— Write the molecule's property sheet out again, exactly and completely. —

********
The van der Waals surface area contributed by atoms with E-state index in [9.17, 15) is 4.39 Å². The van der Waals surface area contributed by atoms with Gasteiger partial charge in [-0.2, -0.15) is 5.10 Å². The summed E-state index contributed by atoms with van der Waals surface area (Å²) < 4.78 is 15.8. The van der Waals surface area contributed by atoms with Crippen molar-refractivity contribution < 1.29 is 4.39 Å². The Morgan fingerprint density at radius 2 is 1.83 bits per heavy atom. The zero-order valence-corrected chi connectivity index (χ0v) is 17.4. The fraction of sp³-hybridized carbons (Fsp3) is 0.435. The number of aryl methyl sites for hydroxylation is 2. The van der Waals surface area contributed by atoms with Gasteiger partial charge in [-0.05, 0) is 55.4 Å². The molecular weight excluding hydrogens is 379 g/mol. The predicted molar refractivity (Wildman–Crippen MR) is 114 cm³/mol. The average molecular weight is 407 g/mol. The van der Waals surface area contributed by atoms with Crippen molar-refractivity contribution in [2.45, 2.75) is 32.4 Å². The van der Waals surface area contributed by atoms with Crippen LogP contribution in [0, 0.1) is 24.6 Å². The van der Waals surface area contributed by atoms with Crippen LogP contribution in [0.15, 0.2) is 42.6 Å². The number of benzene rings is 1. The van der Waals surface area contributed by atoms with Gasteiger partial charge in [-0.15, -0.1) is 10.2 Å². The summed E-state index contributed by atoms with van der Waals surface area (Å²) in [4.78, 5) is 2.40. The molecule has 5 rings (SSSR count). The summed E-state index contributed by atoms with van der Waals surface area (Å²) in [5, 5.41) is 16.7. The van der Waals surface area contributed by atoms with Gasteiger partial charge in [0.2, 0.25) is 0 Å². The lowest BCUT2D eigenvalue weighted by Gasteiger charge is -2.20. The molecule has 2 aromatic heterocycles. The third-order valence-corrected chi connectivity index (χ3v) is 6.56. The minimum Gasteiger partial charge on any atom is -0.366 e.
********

The van der Waals surface area contributed by atoms with E-state index in [9.17, 15) is 4.39 Å². The van der Waals surface area contributed by atoms with Gasteiger partial charge in [-0.2, -0.15) is 5.10 Å². The summed E-state index contributed by atoms with van der Waals surface area (Å²) < 4.78 is 15.8. The van der Waals surface area contributed by atoms with Crippen molar-refractivity contribution < 1.29 is 4.39 Å². The Morgan fingerprint density at radius 2 is 1.83 bits per heavy atom. The zero-order valence-corrected chi connectivity index (χ0v) is 17.4. The fraction of sp³-hybridized carbons (Fsp3) is 0.435. The number of aryl methyl sites for hydroxylation is 2. The van der Waals surface area contributed by atoms with Gasteiger partial charge in [-0.05, 0) is 55.4 Å². The molecular weight excluding hydrogens is 379 g/mol. The predicted molar refractivity (Wildman–Crippen MR) is 114 cm³/mol. The average molecular weight is 407 g/mol. The van der Waals surface area contributed by atoms with Crippen molar-refractivity contribution in [2.45, 2.75) is 32.4 Å². The van der Waals surface area contributed by atoms with Crippen LogP contribution in [0, 0.1) is 24.6 Å². The van der Waals surface area contributed by atoms with Crippen LogP contribution in [0.15, 0.2) is 42.6 Å². The number of benzene rings is 1. The van der Waals surface area contributed by atoms with Gasteiger partial charge in [-0.15, -0.1) is 10.2 Å². The summed E-state index contributed by atoms with van der Waals surface area (Å²) in [4.78, 5) is 2.40. The molecule has 5 rings (SSSR count). The summed E-state index contributed by atoms with van der Waals surface area (Å²) in [5, 5.41) is 16.7. The van der Waals surface area contributed by atoms with Gasteiger partial charge in [0.2, 0.25) is 0 Å². The lowest BCUT2D eigenvalue weighted by Gasteiger charge is -2.20. The molecule has 2 aromatic heterocycles. The third-order valence-corrected chi connectivity index (χ3v) is 6.56. The minimum Gasteiger partial charge on any atom is -0.366 e.